1. Niseko
    Photo: Chung Jin Mac/DreamstimeNiseko, Hokkaido
  2. Hakuba Valley
    Photo: M_blue_surgeon/ShutterstockHakuba Valley, Nagano

8 best snow and ski destinations in Japan

Suit up and hit the slopes at these amazing snow resorts and mountain villages around Japan this winter

Kaila Imada
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Kaila Imada
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Japan’s remarkable snow conditions make it one of the best places around the world to go skiing and snowboarding. After all, there’s hardly much to complain about when you’ve got endless powder, friendly locals, great food and relaxing onsen to look forward to.

Even if you can’t make it during the winter, many ski resorts stay open through spring and there is still plenty of snow to plow through. Can’t decide on a location? Here are some of the top ski resorts and mountain villages you should check out around the country.

RECOMMENDED: The most beautiful winter destinations in Japan

Winter wonderlands

Niseko, Hokkaido
Photo: Chung Jin Mac/Dreamstime

Niseko, Hokkaido

Sometimes called the powder capital of the world, Niseko is probably the most well-known ski spot in all of Japan. Regularly frequented by locals and tourists alike, the entire Niseko area is extremely English-friendly. Niseko Ski Resort is ideal for skiers and snowboarders of all levels and is home to a variety of groomed trails as well as off-piste trails where you can take advantage of fresh powder. Après-skiing, Hirafu Village offers plenty of activities, shopping, restaurants and a solid nightlife scene, which you don’t often find at other ski villages around Japan.

Niseko is roughly two hours’ drive southwest from Sapporo, but there are plenty of shuttle buses and trains to get you to the area from the city or New Chitose International Airport. 

Rusutsu, Hokkaido
Photo: Kristopher Bason/Dreamstime

Rusutsu, Hokkaido

Blessed with heavy snowfall, Rusutsu is a great option for a snowy Hokkaido getaway that’s a little less crowded than Niseko. The snow resort is only about 30-minutes from Niseko by car, so it makes a good day trip if you’d like to try out different trails for a day or two. Rusutsu offers well-groomed ski terrain ideal for beginners and intermediate riders while powderhounds will appreciate the untouched trails and tree paths full of freshly fallen snow.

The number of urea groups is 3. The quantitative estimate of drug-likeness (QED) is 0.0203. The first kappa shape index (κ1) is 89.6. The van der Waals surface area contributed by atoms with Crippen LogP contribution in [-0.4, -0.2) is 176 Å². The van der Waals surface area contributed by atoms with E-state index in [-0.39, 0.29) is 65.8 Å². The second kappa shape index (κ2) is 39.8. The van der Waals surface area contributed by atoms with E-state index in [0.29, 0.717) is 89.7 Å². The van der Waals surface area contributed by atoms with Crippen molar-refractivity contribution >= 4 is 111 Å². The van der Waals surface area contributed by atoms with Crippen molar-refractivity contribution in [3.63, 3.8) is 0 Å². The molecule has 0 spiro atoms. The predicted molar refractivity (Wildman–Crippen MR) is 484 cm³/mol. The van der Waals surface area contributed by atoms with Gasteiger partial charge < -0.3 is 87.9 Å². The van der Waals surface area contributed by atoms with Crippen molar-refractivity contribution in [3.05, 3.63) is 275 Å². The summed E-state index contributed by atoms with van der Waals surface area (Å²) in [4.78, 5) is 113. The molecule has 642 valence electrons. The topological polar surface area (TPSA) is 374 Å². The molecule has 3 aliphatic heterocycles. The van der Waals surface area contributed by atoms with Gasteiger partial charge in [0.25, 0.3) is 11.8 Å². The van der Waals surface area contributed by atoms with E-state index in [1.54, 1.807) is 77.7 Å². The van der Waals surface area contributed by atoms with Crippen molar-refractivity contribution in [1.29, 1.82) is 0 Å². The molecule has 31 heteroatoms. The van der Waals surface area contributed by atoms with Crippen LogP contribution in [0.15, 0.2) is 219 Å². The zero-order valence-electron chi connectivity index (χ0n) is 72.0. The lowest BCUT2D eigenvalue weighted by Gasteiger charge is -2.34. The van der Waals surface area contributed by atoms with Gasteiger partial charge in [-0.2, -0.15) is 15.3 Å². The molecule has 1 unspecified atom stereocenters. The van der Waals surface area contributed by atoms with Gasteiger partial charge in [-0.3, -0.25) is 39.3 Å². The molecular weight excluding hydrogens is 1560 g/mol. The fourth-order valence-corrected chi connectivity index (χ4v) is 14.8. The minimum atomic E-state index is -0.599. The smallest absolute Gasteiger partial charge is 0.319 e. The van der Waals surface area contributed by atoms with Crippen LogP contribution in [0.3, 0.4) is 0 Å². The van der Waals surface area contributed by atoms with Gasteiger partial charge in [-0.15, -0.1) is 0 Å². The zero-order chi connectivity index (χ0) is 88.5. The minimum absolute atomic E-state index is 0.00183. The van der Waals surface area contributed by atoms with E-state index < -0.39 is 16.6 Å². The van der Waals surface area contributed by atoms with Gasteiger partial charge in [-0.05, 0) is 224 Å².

Whether you're coming from New Chitose Airport or Sapporo, the drive to Rusutsu is just 90 minutes. There are also shuttle buses between the resort and the city as well as the resort and the airport.

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Nozawa Onsen, Nagano
Photo: Kamzoh/Pixta

Nozawa Onsen, Nagano

As you can guess by its name, Nozawa Onsen was a hot spring town before it became a renowned ski destination. That means the best way to wind down after a day on the slopes is at one of the 13 free public bathhouses in town. The snow resort is extremely family-friendly and offers diverse terrain. There's just one main ski area in Nozawa, but it's quite large, offering tree trails, groomed runs and plenty of moguls. The village itself is full of Japanese charm and the accommodation options are mainly Japanese guesthouses, but it’s all very English-friendly. 

Nozawa Onsen is in the northern part of Nagano prefecture and is within easy reach from central Tokyo. A two-hour shinkansen ride will get you to Iiyama Station, where you can transfer to a shuttle bus that will take you directly to Nozawa Onsen in just 20 to 25 minutes.

Shiga Kogen, Nagano
Photo: Norikazu/Dreamstime

Shiga Kogen, Nagano

There are few places in Japan where you can ski and enjoy sakura all in one trip. Shiga Kogen has a shockingly long ski season, usually open from the middle of November until the end of May. Even better, Shiga Kogen is also one of the largest resorts in the entire country, encompassing 19 different ski areas, which can all be accessed with one convenient lift pass.